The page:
Three Major Life Sciences Projects Charging Along Despite Headwinds
New York City’s life sciences industry still has a lot of runway even with a slowdown in leasing and financing challenges. A trio of projects makes the case.
After several years of incredible growth, New York City’s life sciences industry is finally coming down to earth.
Gotham’s life sciences firms boomed during the pandemic, setting leasing records in 2021 and again in 2022 with more than 455,000 square feet of deals. But now that the city has begun to recover from the pandemic, the life sciences market has started to shift to more normal — and slower — growth.
Life sciences companies took just 7,000 square feet of lab space in New York City in the first quarter of 2023 compared to the 170,000 square feet they scored in the same period last year, according to CBRE. Nationally, banking turbulence, an economic slowdown and a decline in venture capital funding have helped push lab vacancies up and curb the industry’s expansion as well.
That doesn’t mean that New York’s life sciences story is over; in fact, it’s just beginning, especially compared to much larger industry hubs such as Greater Boston, the San Francisco Bay Area and San Diego County. Gotham’s progress in the life sciences sector is measured in decades, not years, said Chad Phillips, global head of workplace, retail and mixed-use sectors at Nuveen, one of the developers on two major life sciences projects on the West Side and Upper East Side.
“From a broader lens, we still believe in the tailwinds of the sector,” Phillips said. “This is a decadelong or longer run for the innovative sciences cohort.”
Three major life sciences projects are underway in New York City: West End Labs, a 400,000-square-foot development at 125 West End Avenue; Iron Horse Labs, an Upper East Side development at 309 East 94th Street; and the state- and city-sponsored Science Park and Research Campus (SPARC) campus in Kips Bay.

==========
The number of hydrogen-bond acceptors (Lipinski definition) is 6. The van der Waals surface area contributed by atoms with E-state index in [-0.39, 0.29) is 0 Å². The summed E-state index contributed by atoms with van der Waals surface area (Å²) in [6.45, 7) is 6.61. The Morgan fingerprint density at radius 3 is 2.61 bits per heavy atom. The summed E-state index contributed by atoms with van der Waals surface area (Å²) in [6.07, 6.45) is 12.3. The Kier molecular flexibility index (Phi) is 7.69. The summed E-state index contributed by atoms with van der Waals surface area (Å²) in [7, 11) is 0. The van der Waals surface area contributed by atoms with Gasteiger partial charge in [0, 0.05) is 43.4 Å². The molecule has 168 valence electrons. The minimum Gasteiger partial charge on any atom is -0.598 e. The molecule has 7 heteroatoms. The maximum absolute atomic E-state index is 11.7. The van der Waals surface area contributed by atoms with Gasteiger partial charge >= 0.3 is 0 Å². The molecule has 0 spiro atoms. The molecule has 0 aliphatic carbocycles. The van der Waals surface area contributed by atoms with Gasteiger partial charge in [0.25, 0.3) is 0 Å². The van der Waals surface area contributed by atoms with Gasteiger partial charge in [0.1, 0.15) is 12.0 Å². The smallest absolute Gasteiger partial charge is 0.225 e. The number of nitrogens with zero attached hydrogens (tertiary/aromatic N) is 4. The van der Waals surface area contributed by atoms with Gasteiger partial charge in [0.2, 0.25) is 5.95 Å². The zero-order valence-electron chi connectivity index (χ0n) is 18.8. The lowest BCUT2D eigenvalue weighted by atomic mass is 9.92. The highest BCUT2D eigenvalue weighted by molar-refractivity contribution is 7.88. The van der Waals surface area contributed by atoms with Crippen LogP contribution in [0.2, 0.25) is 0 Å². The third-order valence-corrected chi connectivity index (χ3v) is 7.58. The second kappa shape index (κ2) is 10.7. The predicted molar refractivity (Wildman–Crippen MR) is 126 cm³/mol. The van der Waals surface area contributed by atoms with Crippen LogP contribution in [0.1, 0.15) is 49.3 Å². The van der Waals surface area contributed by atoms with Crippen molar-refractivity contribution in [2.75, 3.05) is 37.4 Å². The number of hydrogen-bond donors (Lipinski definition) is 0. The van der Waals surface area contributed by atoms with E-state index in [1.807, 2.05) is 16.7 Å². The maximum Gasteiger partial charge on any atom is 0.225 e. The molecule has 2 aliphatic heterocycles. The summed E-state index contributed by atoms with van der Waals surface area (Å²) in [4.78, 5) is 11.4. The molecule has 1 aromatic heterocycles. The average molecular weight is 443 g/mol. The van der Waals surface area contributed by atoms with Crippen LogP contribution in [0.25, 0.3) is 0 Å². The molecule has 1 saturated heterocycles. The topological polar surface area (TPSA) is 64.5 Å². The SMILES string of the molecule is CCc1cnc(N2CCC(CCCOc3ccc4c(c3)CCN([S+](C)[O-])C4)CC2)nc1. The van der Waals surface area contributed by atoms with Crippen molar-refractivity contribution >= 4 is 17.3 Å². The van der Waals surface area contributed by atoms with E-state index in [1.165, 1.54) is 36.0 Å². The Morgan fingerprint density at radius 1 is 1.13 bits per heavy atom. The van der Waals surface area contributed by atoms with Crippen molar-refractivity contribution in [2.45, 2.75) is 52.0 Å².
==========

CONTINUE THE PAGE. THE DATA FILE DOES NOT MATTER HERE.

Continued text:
With West End Labs gearing up to open and SPARC not due to be fully completed until 2031, Gotham can rest assured that the next decade will be chock-full of life sciences space.
West End Labs
What do you get when you try to turn a former Chrysler dealership into a state-of-the-art life sciences campus? The answer: a very complicated construction project.
The full-block building at 125 West End Avenue between 65th and 66th streets has a storied history, some of which can still be seen even after Taconic Partners and Nuveen’s redesign. Constructed in 1929 for the Chrysler Corporation to store and service cars, the property still sports a central rail ramp that Chrysler would use to raise vehicles to its upper floors.
“We have repurposed that as the helix, a floor-by-floor collaboration zone, where tenants can come together to host meetings in conference rooms or in open forums,” said Matthew Weir, executive vice president of developer Taconic and president of its life sciences arm, Elevate Research Properties. “It’s simultaneously celebrating the history of the building, while creating something very modern and very useful for today’s research talent base.”
The building later became a printing plant for The New York Times in 1957 and then was used by ABC for some of the company’s radio operations and set design facilities, West End Rag reported. By 2019, Silverstein Properties was looking to offload its Disney and ABC-occupied Upper West Side Campus, and Taconic and Nuveen swooped in to purchase the building as part of a $230 million deal.
The redevelopment has cost a whopping $600 million, though the duo scored a $300 million loan in February from a firm tied to Apollo Global Management to refinance the eight-story building, PincusCo reported.
Today, the property’s completion is “imminent,” Weir said. In fact, Taconic and Nuveen have already signed their first tenant in a pre-built lab space, though Weir declined to disclose the name of the user or the square footage it took.
Weir did say that the building is attracting a diverse array of life sciences firms, from early-stage, venture-backed private companies to larger academic, biotechnology and pharmaceutical firms.
Those larger users will likely be drawn to the property’s 54,000-square-foot floor plates, the largest of any commercial laboratory building in New York City, he added.
“Our goal is to create a cross-section of the industry [at West End Labs],” Weir said. “The idea of the ecosystem — that’s really our vision on a per-building basis. And then each of our buildings then serves the larger New York City ecosystem.”
Taconic and Nuveen have also pre-built 54,000-square-feet of lab space across one floor of the building for tenants who need to get up and running fast.
It’s a “significant investment,” but one Weir expects to pay off given how time-consuming traditional buildouts can be.